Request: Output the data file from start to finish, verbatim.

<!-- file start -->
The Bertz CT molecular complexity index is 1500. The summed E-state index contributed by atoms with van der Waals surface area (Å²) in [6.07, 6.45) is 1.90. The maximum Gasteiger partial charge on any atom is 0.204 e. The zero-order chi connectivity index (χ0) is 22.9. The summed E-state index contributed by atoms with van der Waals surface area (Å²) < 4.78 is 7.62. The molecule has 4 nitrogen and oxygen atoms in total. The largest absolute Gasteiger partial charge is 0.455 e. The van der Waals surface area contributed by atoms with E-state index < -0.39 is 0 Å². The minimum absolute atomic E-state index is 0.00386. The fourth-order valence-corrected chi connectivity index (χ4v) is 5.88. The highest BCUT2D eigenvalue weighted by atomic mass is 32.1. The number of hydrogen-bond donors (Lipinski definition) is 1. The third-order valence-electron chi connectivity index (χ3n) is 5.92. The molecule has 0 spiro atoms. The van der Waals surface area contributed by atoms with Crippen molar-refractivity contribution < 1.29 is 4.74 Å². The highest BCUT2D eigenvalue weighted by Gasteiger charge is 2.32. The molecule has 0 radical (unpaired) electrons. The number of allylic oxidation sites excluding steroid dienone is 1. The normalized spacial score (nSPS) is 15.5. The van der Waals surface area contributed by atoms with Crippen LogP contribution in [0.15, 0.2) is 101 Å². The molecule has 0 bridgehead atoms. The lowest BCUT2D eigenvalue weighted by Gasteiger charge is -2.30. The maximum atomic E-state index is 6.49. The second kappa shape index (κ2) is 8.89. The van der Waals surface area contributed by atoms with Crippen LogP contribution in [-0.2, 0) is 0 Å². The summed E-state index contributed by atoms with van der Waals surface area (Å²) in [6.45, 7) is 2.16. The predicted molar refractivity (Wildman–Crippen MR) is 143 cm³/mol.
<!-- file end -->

The Bertz CT molecular complexity index is 1500. The summed E-state index contributed by atoms with van der Waals surface area (Å²) in [6.07, 6.45) is 1.90. The maximum Gasteiger partial charge on any atom is 0.204 e. The zero-order chi connectivity index (χ0) is 22.9. The summed E-state index contributed by atoms with van der Waals surface area (Å²) < 4.78 is 7.62. The molecule has 4 nitrogen and oxygen atoms in total. The largest absolute Gasteiger partial charge is 0.455 e. The van der Waals surface area contributed by atoms with E-state index < -0.39 is 0 Å². The minimum absolute atomic E-state index is 0.00386. The fourth-order valence-corrected chi connectivity index (χ4v) is 5.88. The highest BCUT2D eigenvalue weighted by atomic mass is 32.1. The number of hydrogen-bond donors (Lipinski definition) is 1. The third-order valence-electron chi connectivity index (χ3n) is 5.92. The molecule has 0 spiro atoms. The van der Waals surface area contributed by atoms with Crippen molar-refractivity contribution < 1.29 is 4.74 Å². The highest BCUT2D eigenvalue weighted by Gasteiger charge is 2.32. The molecule has 0 radical (unpaired) electrons. The number of allylic oxidation sites excluding steroid dienone is 1. The normalized spacial score (nSPS) is 15.5. The van der Waals surface area contributed by atoms with Crippen LogP contribution in [0.15, 0.2) is 101 Å². The molecule has 0 bridgehead atoms. The lowest BCUT2D eigenvalue weighted by Gasteiger charge is -2.30. The maximum atomic E-state index is 6.49. The second kappa shape index (κ2) is 8.89. The van der Waals surface area contributed by atoms with Crippen LogP contribution in [-0.2, 0) is 0 Å². The summed E-state index contributed by atoms with van der Waals surface area (Å²) in [6.45, 7) is 2.16. The predicted molar refractivity (Wildman–Crippen MR) is 143 cm³/mol.